Assumptions are amazing things that can snag our ankles like runaway vines just when we think we’re getting up a head of steam.
In small towns in rural America, reputation still counts. And this story is about an assumption tromping on a reputation.
Charlie had lived his entire life in this small town and had a little house with a backyard that didn’t concern Charlie much. He cared more about having coffee with his buddies and strolling the hardware store.
After a nice rain followed by some warm days, Charlie got a ticket from the city for the mess of weeds in his back yard. His town officials didn’t look kindly on his yard, which needed some mowing and hoeing and pulling.
In small towns, those kinds of tickets always show up in the newspaper’s report of the police activities. A cub reporter would be assigned to visit the police station and write up the tickets.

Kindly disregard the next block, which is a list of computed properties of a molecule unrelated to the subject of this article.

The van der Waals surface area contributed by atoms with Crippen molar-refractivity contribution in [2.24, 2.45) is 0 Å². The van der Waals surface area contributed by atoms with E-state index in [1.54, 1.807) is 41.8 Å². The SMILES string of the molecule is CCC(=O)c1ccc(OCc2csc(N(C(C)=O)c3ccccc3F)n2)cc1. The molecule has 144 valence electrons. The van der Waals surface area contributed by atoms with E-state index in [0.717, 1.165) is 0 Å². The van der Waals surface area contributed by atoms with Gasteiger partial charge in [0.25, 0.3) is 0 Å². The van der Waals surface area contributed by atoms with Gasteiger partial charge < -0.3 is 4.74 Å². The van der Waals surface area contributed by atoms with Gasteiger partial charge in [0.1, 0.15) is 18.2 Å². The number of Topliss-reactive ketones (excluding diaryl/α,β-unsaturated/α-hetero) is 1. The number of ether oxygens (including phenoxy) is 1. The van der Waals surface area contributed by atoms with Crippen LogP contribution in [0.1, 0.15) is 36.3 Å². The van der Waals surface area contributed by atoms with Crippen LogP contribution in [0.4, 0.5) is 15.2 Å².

The column was popular in a town where the big news consisted of the school board budget meetings. After a yawner like that, the readers liked to peruse the police news to see what their neighbors had been up to.
Charlie braced himself for the ribbing he’d get after the latest issue hit the streets.
But the cub reporter writing up the police news was perhaps a little too fresh out of college for he saw “weeds” and wrote “marijuana.” So the news article announced that Charlie had been ticketed for raising a bunch of marijuana out back.
Let’s just say that Charlie’s embarrassment took a turn toward the possibility of owning a nice share of the local newspaper.
Assumptions are amazing things, aren’t they?